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The intangible costs of overweight and obesity in Germany



Previous literature documents the direct and indirect economic costs of obesity, yet none has attempted to quantify the intangible costs of obesity. This study focuses on quantifying the intangible costs of one unit body mass index (BMI) increase and being overweight and obese in Germany.


By applying a life satisfaction-based compensation value analysis to 2002–2018 German Socio-Economic Panel Survey data for adults aged 18–65, the intangible costs of overweight and obesity are estimated. We apply individual income as a reference for estimating the value of the loss of subjective well-being due to overweight and obesity.


The intangible costs of overweight and obesity in 2018 amount to 42,450 and 13,853 euros, respectively. A one unit increase in BMI induced a 2553 euros annual well-being loss in the overweight and obese relative to those of normal weight. When extrapolated to the entire country, this figure represents approximately 4.3 billion euros, an intangible cost of obesity similar in magnitude to the direct and indirect costs documented in other studies for Germany. These losses, our analysis reveals, have remained remarkably stable since 2002.


Our results underscore how existing research into obesity’s economic toll may underestimate its true costs, and they strongly imply that if obesity interventions took the intangible costs of obesity into account, the economic benefits would be considerably larger.


As regards weight statistics, Germany currently ranks in the upper middle among OECD countries, with about two-thirds of men and half of women being overweight, a quarter of all Germans being obese [1], and an obesity prevalence double the 2000 rate of 12% [2, 3]. As a risk factor for a variety of chronic illnesses − including type 2 diabetes mellitus [4], cardiovascular disease [5, 6], and cancer [7] – obesity raises the risk of premature death [8, 9] and poses a serious challenge for health systems in Germany and across the globe. Hence, the World Health Organization [10] formulated a goal of no further increase in obesity rates between 2010 and 2025, a goal also adopted as part of the German Federal Government’s 2021 Sustainability Development Strategy.

Given these obesity-related health concerns and corresponding health policy measures, it is unsurprising that numerous studies document the obesity-related economic costs to Germany [11,12,13,14,15,16,17], which one of the most comprehensive calculates at around 63 billion euros annually as of 2012 [16]. Whereas about half this sum (€29.39 billion) refers to directly attributable (medical and nonmedical) costs such as diagnosis, treatment, medication, prevention, nursing care, rehabilitation, and accidents, the other half reflects indirect costs associated with productivity loss, including obesity-related absenteeism, unemployment, premature retirement, or premature death. Obesity can also give rise to “intangible” costs not reflected by market-valued transactions but rather directly associated with the pain of losing subjective well-being (SWB) [16] via either obesity-related comorbidities or bullying, stigmatization, and discrimination.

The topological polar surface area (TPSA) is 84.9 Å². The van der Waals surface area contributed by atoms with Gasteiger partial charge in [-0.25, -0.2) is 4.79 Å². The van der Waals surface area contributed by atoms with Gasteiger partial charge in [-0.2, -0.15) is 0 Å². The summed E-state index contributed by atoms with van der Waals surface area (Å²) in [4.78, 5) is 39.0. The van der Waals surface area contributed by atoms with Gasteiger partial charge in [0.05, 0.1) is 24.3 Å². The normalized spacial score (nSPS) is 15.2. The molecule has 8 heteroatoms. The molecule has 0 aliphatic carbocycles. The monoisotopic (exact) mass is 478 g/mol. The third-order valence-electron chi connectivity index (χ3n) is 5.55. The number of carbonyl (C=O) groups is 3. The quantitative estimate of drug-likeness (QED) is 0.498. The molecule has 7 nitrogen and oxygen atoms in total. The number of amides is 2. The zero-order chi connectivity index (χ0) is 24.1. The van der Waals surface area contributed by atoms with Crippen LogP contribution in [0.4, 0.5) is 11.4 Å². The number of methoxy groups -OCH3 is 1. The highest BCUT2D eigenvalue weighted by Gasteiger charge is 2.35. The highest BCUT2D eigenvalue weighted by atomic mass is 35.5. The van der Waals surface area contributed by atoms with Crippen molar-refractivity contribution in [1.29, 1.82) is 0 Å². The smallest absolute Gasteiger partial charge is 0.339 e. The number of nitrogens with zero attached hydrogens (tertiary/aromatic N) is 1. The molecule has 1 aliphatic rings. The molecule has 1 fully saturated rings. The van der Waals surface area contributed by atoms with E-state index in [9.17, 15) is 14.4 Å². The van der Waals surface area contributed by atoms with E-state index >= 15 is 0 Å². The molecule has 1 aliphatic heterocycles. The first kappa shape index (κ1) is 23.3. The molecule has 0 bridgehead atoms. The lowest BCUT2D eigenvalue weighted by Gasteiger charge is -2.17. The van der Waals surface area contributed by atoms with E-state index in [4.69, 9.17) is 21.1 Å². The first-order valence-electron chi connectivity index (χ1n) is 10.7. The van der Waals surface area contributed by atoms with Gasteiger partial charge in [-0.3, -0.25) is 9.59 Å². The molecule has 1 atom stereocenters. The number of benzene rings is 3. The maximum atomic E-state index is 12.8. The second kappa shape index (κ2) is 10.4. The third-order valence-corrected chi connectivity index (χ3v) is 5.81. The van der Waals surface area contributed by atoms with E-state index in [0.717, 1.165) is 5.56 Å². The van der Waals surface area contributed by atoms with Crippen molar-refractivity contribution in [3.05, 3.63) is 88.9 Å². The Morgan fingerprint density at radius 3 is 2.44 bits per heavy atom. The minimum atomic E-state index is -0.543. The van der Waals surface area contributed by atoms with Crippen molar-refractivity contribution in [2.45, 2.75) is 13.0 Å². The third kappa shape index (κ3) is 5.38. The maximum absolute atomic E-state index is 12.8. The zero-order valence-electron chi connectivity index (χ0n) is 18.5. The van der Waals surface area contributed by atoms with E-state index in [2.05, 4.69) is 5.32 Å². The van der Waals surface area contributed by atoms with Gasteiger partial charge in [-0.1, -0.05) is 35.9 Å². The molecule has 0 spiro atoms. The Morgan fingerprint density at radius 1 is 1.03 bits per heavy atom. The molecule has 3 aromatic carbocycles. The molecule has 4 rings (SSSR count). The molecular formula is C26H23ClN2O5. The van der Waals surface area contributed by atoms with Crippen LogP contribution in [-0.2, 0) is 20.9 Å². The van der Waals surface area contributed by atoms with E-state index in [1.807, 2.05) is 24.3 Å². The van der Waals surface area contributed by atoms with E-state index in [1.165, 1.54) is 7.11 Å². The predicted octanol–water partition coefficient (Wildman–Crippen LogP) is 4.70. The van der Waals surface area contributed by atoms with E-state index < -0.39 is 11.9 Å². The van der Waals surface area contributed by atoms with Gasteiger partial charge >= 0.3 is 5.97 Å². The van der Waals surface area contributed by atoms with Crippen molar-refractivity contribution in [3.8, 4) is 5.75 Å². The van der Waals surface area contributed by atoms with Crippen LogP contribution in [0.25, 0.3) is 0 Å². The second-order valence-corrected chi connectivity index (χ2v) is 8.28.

Yet although most research on the cost of obesity acknowledges the existence and importance of intangible costs, we find no study that comprehensively calculates their economic toll. For instance, even though Effertz et al. [16] partially consider intangible costs by using physicians’ ICD coding to estimate the probability of obesity-related pain, their analysis, as the authors acknowledge, provides only rough insights into pain frequency during the obese individual’s life cycle with no assessment of its monetary value. Nor does it capture any of the loss of well-being caused by discrimination or bullying. This research void is rather surprising given not only the potential economic significance of such intangible costs but also obesity’s well-documented negative effects on SWB [18,19,20], often through stigmatization and discrimination [21]. For example, in the US, obese individuals earn about 10% less than their healthy weight counterparts even with productivity controlled for [22] and may even be blatantly dehumanized [23].